Food Safety

There is currently no evidence to suggest that food is a likely route of transmission of the virus that causes COVID-19. There is limited evidence on how long the virus can stay on food. The virus survives longest on non-porous surfaces such as stainless steel and plastic. The COVID-19 virus can be killed by normal cooking temperatures. 

Do not use household soaps or disinfectants when cleaning food. The chemicals in these products should not be ingested.

Food poisoning can be prevented if you follow food safety practices.

It is recommended that anyone planning to prepare and sell or give food to the public take a food safety training course.


Clean

Clean your hands, surfaces and equipment. Do it often and do it well. Bacteria can get onto hands, cutting boards, knives, dishcloths, counters and the food itself.

  • Always wash your hands with soap and warm water for 15 seconds before handling food or eating
  • Keep kitchen equipment, counters, taps, sinks and appliances clean
  • Wash dishcloths in the washing machine regularly. Use paper towels to clean surfaces if possible
  • Wash all raw produce under cold, running water before cutting or eating

Separate

Cross-contamination occurs when bacteria spread from one food to another. This can easily happen when cooked or ready-to-eat foods come into contract with raw meat or other uncooked foods, dirty hands, or contaminated utensils or cutting boards.

Keep raw and ready-to-eat foods separate.

  • Store raw meats, poultry, seafood, and eggs below ready to eat foods
  • Use separate cutting boards and utensils for raw meats and fruits/vegetables
  • Use separate plates or surfaces for raw meats - do not put ready-to-eat foods with raw meats
  • Marinate foods in the refrigerator and prepare a new marinade each time for basting

Cook

You can reduce your risk of food poisoning by thoroughly cooking your food. You are taking chances whenever you eat meat, poultry or fish that is raw or only partly cooked.

Here is a guide to the proper internal cooking temperatures of common foods:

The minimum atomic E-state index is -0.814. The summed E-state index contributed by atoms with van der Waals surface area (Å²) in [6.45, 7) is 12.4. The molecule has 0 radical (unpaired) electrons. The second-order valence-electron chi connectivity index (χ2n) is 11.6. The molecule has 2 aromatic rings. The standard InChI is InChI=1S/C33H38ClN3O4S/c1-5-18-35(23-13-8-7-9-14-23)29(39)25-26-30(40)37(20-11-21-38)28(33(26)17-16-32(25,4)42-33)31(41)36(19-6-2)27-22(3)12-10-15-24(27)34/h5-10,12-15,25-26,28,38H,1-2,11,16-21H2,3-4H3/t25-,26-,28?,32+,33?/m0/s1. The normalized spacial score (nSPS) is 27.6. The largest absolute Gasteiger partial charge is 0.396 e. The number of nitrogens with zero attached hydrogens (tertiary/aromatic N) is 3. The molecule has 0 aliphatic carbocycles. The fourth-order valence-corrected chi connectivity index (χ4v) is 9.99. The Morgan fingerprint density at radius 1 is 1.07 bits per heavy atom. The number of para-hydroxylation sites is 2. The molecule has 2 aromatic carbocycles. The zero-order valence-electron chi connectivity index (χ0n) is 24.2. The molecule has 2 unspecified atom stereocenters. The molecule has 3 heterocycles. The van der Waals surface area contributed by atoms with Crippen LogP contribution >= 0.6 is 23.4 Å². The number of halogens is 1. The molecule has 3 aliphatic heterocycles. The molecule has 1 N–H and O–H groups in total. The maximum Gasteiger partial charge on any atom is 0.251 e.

• Pork: 71°C (160°F)
  • Poultry, whole (chicken, duck, turkey): 82°C (180°F)
  • Poultry, pieces or ground: 74°C (165°F)
  • Ground meat: 71°C (160°F)
  • Fish and seafood: 70°C (158°F)
  • Egg dishes: 74°C (165°F)
  • Mixed foods (soups, stews, casseroles, etc.): 74°C (165°F)

Preparation and serving tips:

  • Use a thermometer to check cooking temperatures for meat, poultry and fish
  • Keep food hot, at 60°C or above, after it is cooked and until it is served
  • If you use your microwave, make sure the food is cooked evenly
  • Reheat leftovers to their original cooking temperature

Chill

Keeping cold foods cold will reduce the risk of food poisoning. Cold temperatures slow down the growth of bacteria.

  • Keep cold food cold - your refrigerator temperature should be 4°C or lower
  • Refrigerate food within two hours of purchase or preparation
  • Do not overfill your refrigerator - it needs space for the cool air to circulate and keep food cold
  • Defrost frozen food in the refrigerator. Use a microwave to defrost immediately before cooking

Making a complaint

Submit a complaint to Public Health if you:

  • Think you have food poisoning after eating at a business in Waterloo Region
  • Have concerns about the food safety practices

Call 519-575-4400 to make a complaint or report online.

It is helpful for our investigation to know:

  • Where you ate
  • When (date and time) you went to the place or ate the meal
  • What you ate
  • What symptoms (a rash, for example) you have and when they first developed

To determine whether the illness was caused by the suspected food, it is important that you submit a stool sample to Public Health. Stool kits are available from the Public Health Inspector who speaks to you or at our Waterloo office located at 99 Regina St. S.


Additional resources

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